32 minutes | Jul 22, 2021

Author Elizabeth Splaine on the 'Devil's Grace,' Healthcare and Ghosts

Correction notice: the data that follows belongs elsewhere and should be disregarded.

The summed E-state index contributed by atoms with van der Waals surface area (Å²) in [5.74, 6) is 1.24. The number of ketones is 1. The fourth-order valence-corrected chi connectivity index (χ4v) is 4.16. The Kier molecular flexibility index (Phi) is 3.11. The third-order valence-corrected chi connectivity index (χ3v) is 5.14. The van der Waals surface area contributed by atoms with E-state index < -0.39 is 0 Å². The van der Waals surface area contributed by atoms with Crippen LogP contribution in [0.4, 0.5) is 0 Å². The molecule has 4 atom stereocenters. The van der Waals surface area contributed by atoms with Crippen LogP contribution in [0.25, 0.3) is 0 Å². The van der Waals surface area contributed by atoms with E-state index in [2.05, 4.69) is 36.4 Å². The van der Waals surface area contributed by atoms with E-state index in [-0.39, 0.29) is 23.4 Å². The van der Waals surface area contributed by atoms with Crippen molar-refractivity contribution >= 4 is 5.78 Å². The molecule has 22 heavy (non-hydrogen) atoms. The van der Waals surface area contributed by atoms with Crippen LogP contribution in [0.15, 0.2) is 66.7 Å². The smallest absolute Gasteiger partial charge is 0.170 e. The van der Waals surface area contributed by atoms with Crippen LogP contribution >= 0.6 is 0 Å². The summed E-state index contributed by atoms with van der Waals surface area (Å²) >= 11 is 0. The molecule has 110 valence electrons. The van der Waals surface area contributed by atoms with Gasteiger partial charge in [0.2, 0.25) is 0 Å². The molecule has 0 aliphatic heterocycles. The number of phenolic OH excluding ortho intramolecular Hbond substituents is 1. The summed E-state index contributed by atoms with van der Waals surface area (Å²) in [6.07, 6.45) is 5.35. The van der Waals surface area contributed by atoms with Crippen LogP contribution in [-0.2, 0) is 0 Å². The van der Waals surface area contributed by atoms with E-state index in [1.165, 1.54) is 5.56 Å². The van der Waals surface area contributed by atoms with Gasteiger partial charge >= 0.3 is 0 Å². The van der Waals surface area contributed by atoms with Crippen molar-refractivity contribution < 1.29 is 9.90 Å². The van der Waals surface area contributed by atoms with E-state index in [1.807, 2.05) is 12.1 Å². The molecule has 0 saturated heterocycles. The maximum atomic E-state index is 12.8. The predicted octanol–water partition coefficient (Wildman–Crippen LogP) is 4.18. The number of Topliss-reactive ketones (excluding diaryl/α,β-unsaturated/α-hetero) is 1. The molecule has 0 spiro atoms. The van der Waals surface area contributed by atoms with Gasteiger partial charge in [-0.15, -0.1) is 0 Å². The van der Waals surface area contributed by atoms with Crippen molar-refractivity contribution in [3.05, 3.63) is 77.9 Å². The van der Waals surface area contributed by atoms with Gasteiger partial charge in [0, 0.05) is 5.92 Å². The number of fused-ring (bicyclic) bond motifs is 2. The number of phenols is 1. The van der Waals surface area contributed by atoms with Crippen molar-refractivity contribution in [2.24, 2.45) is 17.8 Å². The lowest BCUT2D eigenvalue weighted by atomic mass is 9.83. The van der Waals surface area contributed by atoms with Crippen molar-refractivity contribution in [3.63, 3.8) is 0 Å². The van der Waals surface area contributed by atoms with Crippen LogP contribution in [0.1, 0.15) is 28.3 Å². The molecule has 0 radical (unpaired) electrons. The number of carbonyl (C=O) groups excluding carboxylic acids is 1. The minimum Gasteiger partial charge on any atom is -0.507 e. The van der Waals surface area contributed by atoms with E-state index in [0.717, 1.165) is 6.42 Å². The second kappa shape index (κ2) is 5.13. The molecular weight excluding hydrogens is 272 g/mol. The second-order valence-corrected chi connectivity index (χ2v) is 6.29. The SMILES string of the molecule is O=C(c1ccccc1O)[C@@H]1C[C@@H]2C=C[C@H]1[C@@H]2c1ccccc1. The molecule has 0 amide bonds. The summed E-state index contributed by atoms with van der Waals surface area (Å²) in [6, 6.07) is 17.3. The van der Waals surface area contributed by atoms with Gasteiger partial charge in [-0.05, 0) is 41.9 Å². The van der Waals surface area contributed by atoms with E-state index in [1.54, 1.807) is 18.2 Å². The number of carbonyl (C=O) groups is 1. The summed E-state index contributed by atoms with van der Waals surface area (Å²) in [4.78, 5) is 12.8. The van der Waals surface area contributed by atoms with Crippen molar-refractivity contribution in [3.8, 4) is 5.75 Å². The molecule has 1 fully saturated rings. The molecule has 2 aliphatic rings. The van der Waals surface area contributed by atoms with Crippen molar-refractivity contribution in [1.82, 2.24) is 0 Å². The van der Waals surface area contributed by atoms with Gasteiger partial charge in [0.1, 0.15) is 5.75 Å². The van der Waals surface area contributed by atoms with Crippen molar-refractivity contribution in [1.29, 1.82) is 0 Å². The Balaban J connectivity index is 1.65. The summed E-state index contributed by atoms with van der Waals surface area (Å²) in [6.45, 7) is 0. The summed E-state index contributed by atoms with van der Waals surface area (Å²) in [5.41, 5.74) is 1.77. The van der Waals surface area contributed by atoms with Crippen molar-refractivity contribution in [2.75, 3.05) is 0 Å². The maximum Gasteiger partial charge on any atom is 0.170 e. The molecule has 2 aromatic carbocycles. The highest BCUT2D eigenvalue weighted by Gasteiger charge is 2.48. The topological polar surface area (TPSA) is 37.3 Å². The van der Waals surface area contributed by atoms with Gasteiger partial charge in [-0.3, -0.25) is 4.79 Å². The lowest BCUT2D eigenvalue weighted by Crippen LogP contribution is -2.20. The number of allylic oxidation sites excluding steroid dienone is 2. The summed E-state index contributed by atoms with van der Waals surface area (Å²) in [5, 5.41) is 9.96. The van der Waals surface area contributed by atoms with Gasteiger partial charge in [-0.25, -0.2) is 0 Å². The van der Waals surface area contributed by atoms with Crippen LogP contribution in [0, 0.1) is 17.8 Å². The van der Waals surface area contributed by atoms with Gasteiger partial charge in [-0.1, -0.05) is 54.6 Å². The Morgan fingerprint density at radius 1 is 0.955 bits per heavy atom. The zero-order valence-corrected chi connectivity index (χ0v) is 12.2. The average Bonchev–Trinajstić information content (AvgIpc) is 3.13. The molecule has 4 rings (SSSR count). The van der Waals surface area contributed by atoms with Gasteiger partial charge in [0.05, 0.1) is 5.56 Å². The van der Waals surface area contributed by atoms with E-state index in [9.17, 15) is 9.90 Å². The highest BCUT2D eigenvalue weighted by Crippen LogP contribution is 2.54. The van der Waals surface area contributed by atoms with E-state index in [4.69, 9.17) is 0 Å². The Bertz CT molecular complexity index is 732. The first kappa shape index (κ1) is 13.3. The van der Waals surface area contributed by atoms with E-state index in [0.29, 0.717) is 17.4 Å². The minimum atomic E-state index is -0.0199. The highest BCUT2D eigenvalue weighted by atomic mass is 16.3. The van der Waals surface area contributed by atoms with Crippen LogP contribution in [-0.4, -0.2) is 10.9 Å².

Hi and welcome to Embark. Today Elizabeth 'Beth' Splaine is in studio to talk about her latest novel  The Devil's Grace.  Aside from her excellent writing, we talk about healthcare, ghosts and the grace that comes with true forgiveness.A woman of remarkable and varied achievements, you can read more about Elizabeth on her website.A few details about her book in these liner notes:0.63 seconds. That’s the amount of time Angela Brennan has to process the oncoming truck that destroys half of her family and irrevocably alters her life. Not long after the accident, death intervenes once more and snatches her remaining family member. Facing life alone, Angela returns to work as a cardiac surgeon, saving other people’s lives, but questioning why hers was spared. Desperate and distraught, Angela makes the decision to join her family by taking her own life. Before she acts on her plan, however, she receives an anonymous note indicating that her daughter’s death could have been avoided. The information provides Angela with renewed purpose and she becomes determined to find meaning in her catastrophic loss. Angela confronts the healthcare power brokers and discovers lies, complicity, and corruption at the highest levels. As she uncovers the truth about her daughter’s death, barriers are thrown in her way that threaten to destroy all she has left: her career and reputation. Devil’s Grace follows Angela’s path from devastation to redemption, as her decision to choose hope over despair and kindness over cruelty tells a timeless, yet timely tale. Elizabeth B. Splaine wrote the Dr. Julian Stryker series of “Blind” thrillers (Blind Order and Blind Knowledge), as well as Devil’s Grace, the winner of the When Words Count writing competition, released through Greenwriters Press. Her next book, Swan Song, an historical fiction novel, will be released in October 2021 through Woodhall Press.Prior to writing, Elizabeth earned an AB in Psychology from Duke University and an MHA from University of North Carolina, Chapel Hill. She spent eleven years working in health care before switching careers to become a professional opera singer and voice teacher.When not writing, Elizabeth teaches classical voice in Rhode Island where she lives with her husband, sons, and dogs.
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